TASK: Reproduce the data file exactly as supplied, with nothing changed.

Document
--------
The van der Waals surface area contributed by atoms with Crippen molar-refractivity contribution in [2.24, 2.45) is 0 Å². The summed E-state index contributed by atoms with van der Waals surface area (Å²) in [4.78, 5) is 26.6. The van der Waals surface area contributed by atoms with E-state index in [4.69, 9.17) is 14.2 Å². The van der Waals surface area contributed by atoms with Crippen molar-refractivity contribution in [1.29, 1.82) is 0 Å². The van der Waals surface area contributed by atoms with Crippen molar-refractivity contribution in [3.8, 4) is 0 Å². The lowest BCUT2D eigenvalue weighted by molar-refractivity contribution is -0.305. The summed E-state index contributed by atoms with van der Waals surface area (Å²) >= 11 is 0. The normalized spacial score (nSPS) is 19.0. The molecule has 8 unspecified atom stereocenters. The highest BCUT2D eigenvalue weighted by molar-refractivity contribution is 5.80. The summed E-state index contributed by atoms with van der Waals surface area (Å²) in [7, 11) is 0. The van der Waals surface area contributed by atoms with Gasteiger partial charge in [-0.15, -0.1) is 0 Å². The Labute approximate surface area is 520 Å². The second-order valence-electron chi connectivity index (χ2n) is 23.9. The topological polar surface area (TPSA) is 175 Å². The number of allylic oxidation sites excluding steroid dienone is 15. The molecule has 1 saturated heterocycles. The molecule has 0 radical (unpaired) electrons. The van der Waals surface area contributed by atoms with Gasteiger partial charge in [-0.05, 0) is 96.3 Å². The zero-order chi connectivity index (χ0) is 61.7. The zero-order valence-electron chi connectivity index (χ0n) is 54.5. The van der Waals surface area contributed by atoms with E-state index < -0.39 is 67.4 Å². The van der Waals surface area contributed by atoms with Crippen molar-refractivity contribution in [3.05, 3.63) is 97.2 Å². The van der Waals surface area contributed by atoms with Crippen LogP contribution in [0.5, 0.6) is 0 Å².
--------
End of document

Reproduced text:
The van der Waals surface area contributed by atoms with Crippen molar-refractivity contribution in [2.24, 2.45) is 0 Å². The summed E-state index contributed by atoms with van der Waals surface area (Å²) in [4.78, 5) is 26.6. The van der Waals surface area contributed by atoms with E-state index in [4.69, 9.17) is 14.2 Å². The van der Waals surface area contributed by atoms with Crippen molar-refractivity contribution in [1.29, 1.82) is 0 Å². The van der Waals surface area contributed by atoms with Crippen molar-refractivity contribution in [3.8, 4) is 0 Å². The lowest BCUT2D eigenvalue weighted by molar-refractivity contribution is -0.305. The summed E-state index contributed by atoms with van der Waals surface area (Å²) >= 11 is 0. The normalized spacial score (nSPS) is 19.0. The molecule has 8 unspecified atom stereocenters. The highest BCUT2D eigenvalue weighted by molar-refractivity contribution is 5.80. The summed E-state index contributed by atoms with van der Waals surface area (Å²) in [7, 11) is 0. The van der Waals surface area contributed by atoms with Gasteiger partial charge in [-0.15, -0.1) is 0 Å². The Labute approximate surface area is 520 Å². The second-order valence-electron chi connectivity index (χ2n) is 23.9. The topological polar surface area (TPSA) is 175 Å². The number of allylic oxidation sites excluding steroid dienone is 15. The molecule has 1 saturated heterocycles. The molecule has 0 radical (unpaired) electrons. The van der Waals surface area contributed by atoms with Gasteiger partial charge in [-0.05, 0) is 96.3 Å². The zero-order chi connectivity index (χ0) is 61.7. The zero-order valence-electron chi connectivity index (χ0n) is 54.5. The van der Waals surface area contributed by atoms with E-state index < -0.39 is 67.4 Å². The van der Waals surface area contributed by atoms with Crippen molar-refractivity contribution in [3.05, 3.63) is 97.2 Å². The van der Waals surface area contributed by atoms with Crippen LogP contribution in [0.5, 0.6) is 0 Å².